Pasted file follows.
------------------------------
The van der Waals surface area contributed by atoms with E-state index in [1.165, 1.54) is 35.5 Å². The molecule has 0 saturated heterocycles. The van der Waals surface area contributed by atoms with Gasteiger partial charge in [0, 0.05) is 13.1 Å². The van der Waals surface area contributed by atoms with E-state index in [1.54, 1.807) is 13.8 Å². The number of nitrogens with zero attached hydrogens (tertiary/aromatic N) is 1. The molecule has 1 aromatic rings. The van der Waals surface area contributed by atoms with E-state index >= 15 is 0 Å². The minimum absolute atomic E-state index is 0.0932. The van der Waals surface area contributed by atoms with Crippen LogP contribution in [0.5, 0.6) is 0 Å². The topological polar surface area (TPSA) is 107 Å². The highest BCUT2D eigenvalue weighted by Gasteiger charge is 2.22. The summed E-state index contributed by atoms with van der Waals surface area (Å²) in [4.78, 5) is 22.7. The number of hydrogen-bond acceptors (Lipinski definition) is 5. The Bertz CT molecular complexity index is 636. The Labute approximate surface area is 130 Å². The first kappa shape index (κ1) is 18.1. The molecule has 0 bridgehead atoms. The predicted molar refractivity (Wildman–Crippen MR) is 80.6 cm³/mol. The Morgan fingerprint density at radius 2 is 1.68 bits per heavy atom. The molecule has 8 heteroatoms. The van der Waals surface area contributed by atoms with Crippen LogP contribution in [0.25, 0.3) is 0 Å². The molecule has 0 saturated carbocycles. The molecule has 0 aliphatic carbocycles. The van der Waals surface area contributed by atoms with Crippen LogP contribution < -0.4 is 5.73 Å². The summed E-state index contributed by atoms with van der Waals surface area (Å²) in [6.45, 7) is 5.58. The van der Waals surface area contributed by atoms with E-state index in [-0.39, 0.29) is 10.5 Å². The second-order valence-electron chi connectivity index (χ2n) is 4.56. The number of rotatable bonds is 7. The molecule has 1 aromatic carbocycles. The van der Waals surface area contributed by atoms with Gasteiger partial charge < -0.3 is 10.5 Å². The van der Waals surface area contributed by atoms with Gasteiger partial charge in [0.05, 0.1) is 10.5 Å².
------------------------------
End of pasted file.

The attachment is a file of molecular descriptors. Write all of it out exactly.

The van der Waals surface area contributed by atoms with E-state index in [1.165, 1.54) is 35.5 Å². The molecule has 0 saturated heterocycles. The van der Waals surface area contributed by atoms with Gasteiger partial charge in [0, 0.05) is 13.1 Å². The van der Waals surface area contributed by atoms with E-state index in [1.54, 1.807) is 13.8 Å². The number of nitrogens with zero attached hydrogens (tertiary/aromatic N) is 1. The molecule has 1 aromatic rings. The van der Waals surface area contributed by atoms with E-state index >= 15 is 0 Å². The minimum absolute atomic E-state index is 0.0932. The van der Waals surface area contributed by atoms with Crippen LogP contribution in [0.5, 0.6) is 0 Å². The topological polar surface area (TPSA) is 107 Å². The highest BCUT2D eigenvalue weighted by Gasteiger charge is 2.22. The summed E-state index contributed by atoms with van der Waals surface area (Å²) in [4.78, 5) is 22.7. The number of hydrogen-bond acceptors (Lipinski definition) is 5. The Bertz CT molecular complexity index is 636. The Labute approximate surface area is 130 Å². The first kappa shape index (κ1) is 18.1. The molecule has 0 bridgehead atoms. The predicted molar refractivity (Wildman–Crippen MR) is 80.6 cm³/mol. The Morgan fingerprint density at radius 2 is 1.68 bits per heavy atom. The molecule has 8 heteroatoms. The van der Waals surface area contributed by atoms with Crippen LogP contribution in [0.25, 0.3) is 0 Å². The molecule has 0 saturated carbocycles. The molecule has 0 aliphatic carbocycles. The van der Waals surface area contributed by atoms with Crippen LogP contribution < -0.4 is 5.73 Å². The summed E-state index contributed by atoms with van der Waals surface area (Å²) in [6.45, 7) is 5.58. The van der Waals surface area contributed by atoms with E-state index in [-0.39, 0.29) is 10.5 Å². The second-order valence-electron chi connectivity index (χ2n) is 4.56. The number of rotatable bonds is 7. The molecule has 1 aromatic carbocycles. The van der Waals surface area contributed by atoms with Gasteiger partial charge < -0.3 is 10.5 Å². The van der Waals surface area contributed by atoms with Gasteiger partial charge in [0.05, 0.1) is 10.5 Å².